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  • 176 votes cast
Aug
16
comment Closed form for the integral $\int_{0}^{\infty}\frac{\ln^{2}(x)\ln(1+x)}{(1-x)(x^{2}+1)}dx$
Please work it out?. If I could do that I would have already posted the method. As I previously stated, I suspect the Flajolet/Salvy contour method may work, but finding the correct kernel, if it exists, proves tricky. Since digamma and its derivatives are directly related to Euler sums, this method can be used to evaluate digamma series as well. i.e. $\displaystyle \sum_{n=0}^{\infty}\frac{(-1)^{n}\psi_{2}(n+1)}{2n+1}$ can be found by using the kernel $\displaystyle \pi csc(\pi z)\psi_{2}(-z)$
Aug
15
answered Closed form for the integral $\int_{0}^{\infty}\frac{\ln^{2}(x)\ln(1+x)}{(1-x)(x^{2}+1)}dx$
Aug
15
comment Closed form for the integral $\int_{0}^{\infty}\frac{\ln^{2}(x)\ln(1+x)}{(1-x)(x^{2}+1)}dx$
Vladimir posted it on I&S. I thought it was a nice one so I thought I would share. Hence, I do not understand the two down votes. I have a few more I can post if others are interested. I managed to get the left integral to a series involving tetragamma that I mention above, but evaluating that series has proved the issue. The right one is easier and not a problem.
Aug
13
comment Closed form for the integral $\int_{0}^{\infty}\frac{\ln^{2}(x)\ln(1+x)}{(1-x)(x^{2}+1)}dx$
Good work xpaul. What you done at the top was exactly how I approached it to arrive at that alternating tetragamma series I mentioned. But, I am stuck there for now. Tunk's contour idea is also consideration.
Aug
13
comment Closed form for the integral $\int_{0}^{\infty}\frac{\ln^{2}(x)\ln(1+x)}{(1-x)(x^{2}+1)}dx$
Yes, good idea.It seems to me RonG may have done something similar.
Aug
13
revised Closed form for the integral $\int_{0}^{\infty}\frac{\ln^{2}(x)\ln(1+x)}{(1-x)(x^{2}+1)}dx$
fixed negative sign
Aug
13
comment Closed form for the integral $\int_{0}^{\infty}\frac{\ln^{2}(x)\ln(1+x)}{(1-x)(x^{2}+1)}dx$
Tunk, your idea looks like it may be a good one. Since $\alpha$ and $\beta$ are ultimately 0 and 1 and not fractional, then residues may not be too horrible. Looks like a good job for some of our ingenious contour pros like RonG, robjohn, RV, achille, etc. :)
Aug
13
comment Closed form for the integral $\int_{0}^{\infty}\frac{\ln^{2}(x)\ln(1+x)}{(1-x)(x^{2}+1)}dx$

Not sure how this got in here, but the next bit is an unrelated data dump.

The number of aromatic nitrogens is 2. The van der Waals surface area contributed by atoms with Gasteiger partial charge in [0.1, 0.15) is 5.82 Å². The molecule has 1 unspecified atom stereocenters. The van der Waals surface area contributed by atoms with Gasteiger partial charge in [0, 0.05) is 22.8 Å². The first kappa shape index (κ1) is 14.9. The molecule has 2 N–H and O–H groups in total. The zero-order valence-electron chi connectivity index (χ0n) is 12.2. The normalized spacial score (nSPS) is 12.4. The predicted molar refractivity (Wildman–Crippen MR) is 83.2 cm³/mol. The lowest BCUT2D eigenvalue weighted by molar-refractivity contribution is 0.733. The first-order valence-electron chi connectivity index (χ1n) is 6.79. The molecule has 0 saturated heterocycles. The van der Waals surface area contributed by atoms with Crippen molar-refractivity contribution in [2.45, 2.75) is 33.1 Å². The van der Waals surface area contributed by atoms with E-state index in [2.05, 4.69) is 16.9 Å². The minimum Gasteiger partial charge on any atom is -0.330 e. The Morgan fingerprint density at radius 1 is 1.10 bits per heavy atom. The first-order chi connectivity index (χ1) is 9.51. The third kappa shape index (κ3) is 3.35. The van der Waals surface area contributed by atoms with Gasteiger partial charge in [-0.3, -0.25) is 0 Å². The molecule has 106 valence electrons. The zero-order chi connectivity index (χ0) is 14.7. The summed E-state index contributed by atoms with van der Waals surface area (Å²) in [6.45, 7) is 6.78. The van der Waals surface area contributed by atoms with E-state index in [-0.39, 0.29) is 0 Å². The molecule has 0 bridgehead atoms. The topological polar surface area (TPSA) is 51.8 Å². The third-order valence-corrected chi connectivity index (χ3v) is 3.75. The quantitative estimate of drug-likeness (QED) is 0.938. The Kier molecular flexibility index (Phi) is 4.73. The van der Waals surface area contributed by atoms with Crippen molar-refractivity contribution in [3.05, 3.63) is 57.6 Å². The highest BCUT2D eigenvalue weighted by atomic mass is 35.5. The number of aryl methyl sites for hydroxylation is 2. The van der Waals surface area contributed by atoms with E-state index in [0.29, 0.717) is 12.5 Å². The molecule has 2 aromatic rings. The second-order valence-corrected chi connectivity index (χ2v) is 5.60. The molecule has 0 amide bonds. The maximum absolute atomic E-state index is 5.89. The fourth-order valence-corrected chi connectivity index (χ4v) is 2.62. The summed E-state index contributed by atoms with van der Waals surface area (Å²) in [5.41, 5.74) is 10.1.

Hi Tunk. You may be onto something. Your thinking is kind of along the lines of mine. Using the incomplete beta function, I managed to derive an equivalent series for the left integral I said was tougher. It is $$1/64\sum_{n=1}^{\infty}\frac{(-1)^{n}}{n}\left(\psi_{2}(n/4+3/4)-\psi_{2}(n/4+‌​1/4)\right)$$. Now, if we choose the correct kernel, I think this can be done using residues as is done with the Euler sums. Maybe something like $$\pi\cdot csc(\pi z)\psi_{2}(z/4+3/4)$$. I have yet to try it. Random Variable has employed this method for various Euler sums across the site.
Aug
13
comment Closed form for the integral $\int_{0}^{\infty}\frac{\ln^{2}(x)\ln(1+x)}{(1-x)(x^{2}+1)}dx$
I merely posted it as a challenge problem thinking some may enjoy it. That is all. If not, please feel free to delete it. I have managed to solve a large part of it, but have not completed it entirely. I broke it up into $$\int_{0}^{1}\frac{\log^{2}(x)\log(1+x)}{x^{2}+1}dx+\int_{0}^{1}\frac{x\log^{3}‌​(x)}{(1-x)(x^{2}+1)}dx$$. The right integral is not too awful bad and can be done by using geometric series. It evaluates to $$-\frac{9\pi^{4}}{256}+\frac{1}{512}\left(\psi_{3}(1/4)-\psi_{3}(3/4)\right)$$. The other one is a little tougher, and I have not completed it yet.
Aug
12
asked Closed form for the integral $\int_{0}^{\infty}\frac{\ln^{2}(x)\ln(1+x)}{(1-x)(x^{2}+1)}dx$
Aug
10
awarded  Nice Question
Aug
10
awarded  definite-integrals
Aug
9
accepted Log trig integral with radical
Aug
9
revised log-trig integral with sin, cos, and tan
added 889 characters in body
Aug
9
revised log-trig integral with sin, cos, and tan
add derivation of sum
Aug
9
awarded  Nice Question
Aug
9
comment log-trig integral with sin, cos, and tan
:):):) Like me, I knew you'd would obsess until you got it. Cool.
Aug
8
revised log-trig integral with sin, cos, and tan
added 358 characters in body
Aug
8
answered log-trig integral with sin, cos, and tan
Aug
8
comment log-trig integral with sin, cos, and tan
I have seen that thread. That is a nice solution, M. But, this problem has $1+\sin(x), \;\ 1+\cos(x)$, which makes it more difficult. We can get rid of those by rewriting it as I mentioned in the above comment.